Media Watch Shivani Gupta’s ‘All Men Are Not Monsters’ And Public Displays Of Ignorance

Shivani Gupta’s ‘All Men Are Not Monsters’ And Public Displays Of Ignorance

The video starts off somewhat positively, with Shivani admitting that feminism is "the revolution that the world has been waiting for". But then starts the downfall when Shivani confesses to being 'extremely confused' by feminism.

Nearly six months ago, Delhi Poetry Slam uploaded a three-minute long piece by Shivani Gupta on their YouTube channel. The title? ‘All Men are Not Monsters‘.

I will admit, before clicking on the link, the eternal optimist in me wished that Shivani would just talk and wax eloquent about the brilliant band ‘Of Monsters and Men‘ and spare me the inevitable cringe-fest that her poem was bound to be. But the universe was conspiring against me, I think, and I was subjected to witness the aforementioned cringe-fest that was the slam poem on women who, in the name of feminism, are just man-hating bitches with no real intention of achieving equality.

The video starts off somewhat positively, with Shivani admitting that feminism is “the revolution that the world has been waiting for“. But then starts the downfall when Shivani confesses to being ‘extremely confused’ by feminism.

Here I have compiled some of the more memorable parts of Shivani’s slam poem, and I talk about why exactly her flippant take on a matter so serious is so problematic.

  •  “A woman wanting to show off some skin is no sin, but a man wanting to appreciate that is objectification.”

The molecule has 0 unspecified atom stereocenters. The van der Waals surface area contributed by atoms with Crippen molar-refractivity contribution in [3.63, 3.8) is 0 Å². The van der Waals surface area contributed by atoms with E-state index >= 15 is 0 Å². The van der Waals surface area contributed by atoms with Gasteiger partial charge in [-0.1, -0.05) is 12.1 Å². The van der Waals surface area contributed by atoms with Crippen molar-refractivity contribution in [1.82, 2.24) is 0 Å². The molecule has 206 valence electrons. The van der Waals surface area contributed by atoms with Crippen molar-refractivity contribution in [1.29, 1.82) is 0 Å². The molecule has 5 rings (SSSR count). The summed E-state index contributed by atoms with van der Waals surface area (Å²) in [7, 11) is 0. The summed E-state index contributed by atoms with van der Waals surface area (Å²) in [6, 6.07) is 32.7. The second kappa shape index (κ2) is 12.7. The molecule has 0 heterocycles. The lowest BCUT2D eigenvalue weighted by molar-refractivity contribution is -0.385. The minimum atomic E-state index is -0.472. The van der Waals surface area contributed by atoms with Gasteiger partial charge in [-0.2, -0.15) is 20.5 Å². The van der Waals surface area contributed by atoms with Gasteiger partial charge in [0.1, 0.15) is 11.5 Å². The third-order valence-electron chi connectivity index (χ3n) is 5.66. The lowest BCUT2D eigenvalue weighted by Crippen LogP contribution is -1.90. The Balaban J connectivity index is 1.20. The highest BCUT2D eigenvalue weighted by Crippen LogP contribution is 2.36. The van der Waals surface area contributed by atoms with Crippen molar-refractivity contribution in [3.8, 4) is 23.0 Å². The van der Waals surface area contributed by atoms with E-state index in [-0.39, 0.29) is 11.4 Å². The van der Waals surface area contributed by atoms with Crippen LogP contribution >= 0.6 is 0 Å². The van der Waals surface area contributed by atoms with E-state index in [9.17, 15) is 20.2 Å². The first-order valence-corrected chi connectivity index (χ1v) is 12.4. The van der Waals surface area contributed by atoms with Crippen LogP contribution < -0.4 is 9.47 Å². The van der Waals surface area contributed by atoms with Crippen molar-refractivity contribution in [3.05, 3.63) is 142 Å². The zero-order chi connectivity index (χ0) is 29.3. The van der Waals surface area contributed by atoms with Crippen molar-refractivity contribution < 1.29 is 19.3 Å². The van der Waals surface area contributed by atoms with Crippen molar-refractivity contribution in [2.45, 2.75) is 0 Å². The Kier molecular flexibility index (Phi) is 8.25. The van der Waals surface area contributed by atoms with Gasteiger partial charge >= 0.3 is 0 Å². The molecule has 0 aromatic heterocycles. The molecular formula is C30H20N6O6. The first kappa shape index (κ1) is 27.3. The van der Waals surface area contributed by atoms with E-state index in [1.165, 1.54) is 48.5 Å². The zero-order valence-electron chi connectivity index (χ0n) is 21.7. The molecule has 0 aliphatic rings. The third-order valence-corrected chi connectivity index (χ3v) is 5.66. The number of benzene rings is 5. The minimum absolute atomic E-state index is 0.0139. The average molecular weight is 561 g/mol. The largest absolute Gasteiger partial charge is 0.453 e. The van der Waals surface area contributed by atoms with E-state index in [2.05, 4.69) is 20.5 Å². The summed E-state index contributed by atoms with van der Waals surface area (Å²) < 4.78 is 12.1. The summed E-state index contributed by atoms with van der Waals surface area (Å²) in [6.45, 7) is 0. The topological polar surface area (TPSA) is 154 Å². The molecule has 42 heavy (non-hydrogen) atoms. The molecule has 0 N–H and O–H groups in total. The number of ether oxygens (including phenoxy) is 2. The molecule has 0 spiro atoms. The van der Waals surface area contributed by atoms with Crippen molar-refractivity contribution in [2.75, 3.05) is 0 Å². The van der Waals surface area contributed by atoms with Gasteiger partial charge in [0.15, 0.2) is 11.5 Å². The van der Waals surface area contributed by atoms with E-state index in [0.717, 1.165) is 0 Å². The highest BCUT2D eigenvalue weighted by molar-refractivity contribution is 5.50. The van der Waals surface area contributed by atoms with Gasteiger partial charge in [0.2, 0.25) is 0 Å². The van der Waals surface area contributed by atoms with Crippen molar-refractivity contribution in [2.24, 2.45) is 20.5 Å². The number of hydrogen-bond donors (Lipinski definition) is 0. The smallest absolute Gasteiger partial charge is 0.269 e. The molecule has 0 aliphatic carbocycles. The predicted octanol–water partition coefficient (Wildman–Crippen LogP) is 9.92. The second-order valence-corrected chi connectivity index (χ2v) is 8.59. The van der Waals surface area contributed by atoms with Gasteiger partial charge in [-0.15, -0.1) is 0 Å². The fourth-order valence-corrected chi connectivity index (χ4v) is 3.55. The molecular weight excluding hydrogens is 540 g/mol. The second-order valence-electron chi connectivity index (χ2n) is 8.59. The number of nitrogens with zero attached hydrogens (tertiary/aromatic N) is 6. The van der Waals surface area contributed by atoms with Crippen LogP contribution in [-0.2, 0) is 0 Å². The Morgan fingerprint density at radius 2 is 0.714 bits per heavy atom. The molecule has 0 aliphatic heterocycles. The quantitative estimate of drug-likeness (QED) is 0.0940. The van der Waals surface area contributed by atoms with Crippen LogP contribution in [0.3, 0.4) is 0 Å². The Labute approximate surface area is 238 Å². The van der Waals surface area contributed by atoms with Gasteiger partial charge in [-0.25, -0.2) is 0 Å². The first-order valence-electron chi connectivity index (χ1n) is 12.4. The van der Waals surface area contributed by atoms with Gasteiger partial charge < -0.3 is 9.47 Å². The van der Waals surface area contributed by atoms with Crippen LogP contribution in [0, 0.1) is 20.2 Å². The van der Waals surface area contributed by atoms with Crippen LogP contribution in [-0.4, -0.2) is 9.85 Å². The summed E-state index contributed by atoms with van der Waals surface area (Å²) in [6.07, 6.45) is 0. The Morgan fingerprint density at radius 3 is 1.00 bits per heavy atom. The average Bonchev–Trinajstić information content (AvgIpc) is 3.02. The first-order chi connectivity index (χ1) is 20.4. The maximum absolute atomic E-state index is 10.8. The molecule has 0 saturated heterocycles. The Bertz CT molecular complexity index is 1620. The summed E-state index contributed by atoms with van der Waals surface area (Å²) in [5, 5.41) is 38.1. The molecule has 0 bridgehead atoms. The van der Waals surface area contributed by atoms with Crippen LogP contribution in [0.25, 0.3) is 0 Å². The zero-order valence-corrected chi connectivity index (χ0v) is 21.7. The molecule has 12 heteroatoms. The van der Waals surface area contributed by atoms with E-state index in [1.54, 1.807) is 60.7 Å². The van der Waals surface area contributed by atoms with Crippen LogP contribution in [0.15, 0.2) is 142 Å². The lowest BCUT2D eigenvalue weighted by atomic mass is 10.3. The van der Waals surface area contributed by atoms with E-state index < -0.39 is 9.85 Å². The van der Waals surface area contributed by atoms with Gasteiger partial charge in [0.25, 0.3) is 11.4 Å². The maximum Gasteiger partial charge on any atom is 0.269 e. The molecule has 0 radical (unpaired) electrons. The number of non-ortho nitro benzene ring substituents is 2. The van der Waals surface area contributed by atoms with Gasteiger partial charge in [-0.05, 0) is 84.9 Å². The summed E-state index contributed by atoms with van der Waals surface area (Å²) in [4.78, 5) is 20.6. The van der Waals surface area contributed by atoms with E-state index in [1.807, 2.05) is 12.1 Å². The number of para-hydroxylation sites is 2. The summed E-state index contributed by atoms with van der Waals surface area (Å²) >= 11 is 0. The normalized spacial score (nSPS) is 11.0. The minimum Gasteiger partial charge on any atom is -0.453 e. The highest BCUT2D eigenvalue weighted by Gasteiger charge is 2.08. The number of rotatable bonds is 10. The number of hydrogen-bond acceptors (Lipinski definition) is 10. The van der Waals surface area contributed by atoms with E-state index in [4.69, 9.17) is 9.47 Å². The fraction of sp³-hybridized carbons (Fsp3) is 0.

A man appreciating a woman’s beauty and physical comeliness and vice-versa is not the problem; indeed, we as humans are programmed to cherish that which is beautiful and attractive (you only have to take a look at poetry from the Romantic age to know exactly what I am talking about). The problem arises, however, when a person is reduced completely to their physical appearance alone. When a woman is seen as a pair of breasts and thighs and nothing more, that is objectification. When you completely disregard a woman’s achievements, likes, dislikes and strengths in favour of her butt size and the ability to sway them in a way that is pleasurable for men, that is objectification. Maybe, reading about Laura Mulvey’s male gaze will help? Appreciating beauty is not wrong, as long as you do it in a healthy, positive manner that does not disregard one’s self-hood.

Also read: Busting Female Genital Cosmetics: Male Gaze In The Advertising And Beauty Industry

  •  “When you’re in the midst of being so pro-woman you look to me like an anti-men campaign.”

The myth that feminism=misandry has been one that has persisted ever since Charles Fourier, a French philosopher coined the term in the 1890s’. However, it is an undisputed fact that feminism is massively beneficial to both the sexes. Feminism affects both women and men and benefits men who are not hyper-masculine, cis, straight, white and able-bodied- in other words, men who are affected by the patriarchy just as much as women are, if not more.

Also read: How Patriarchy Hurts Men Too

  •  “How easily we write off men when we ourselves use words like bitch and slut and whore…’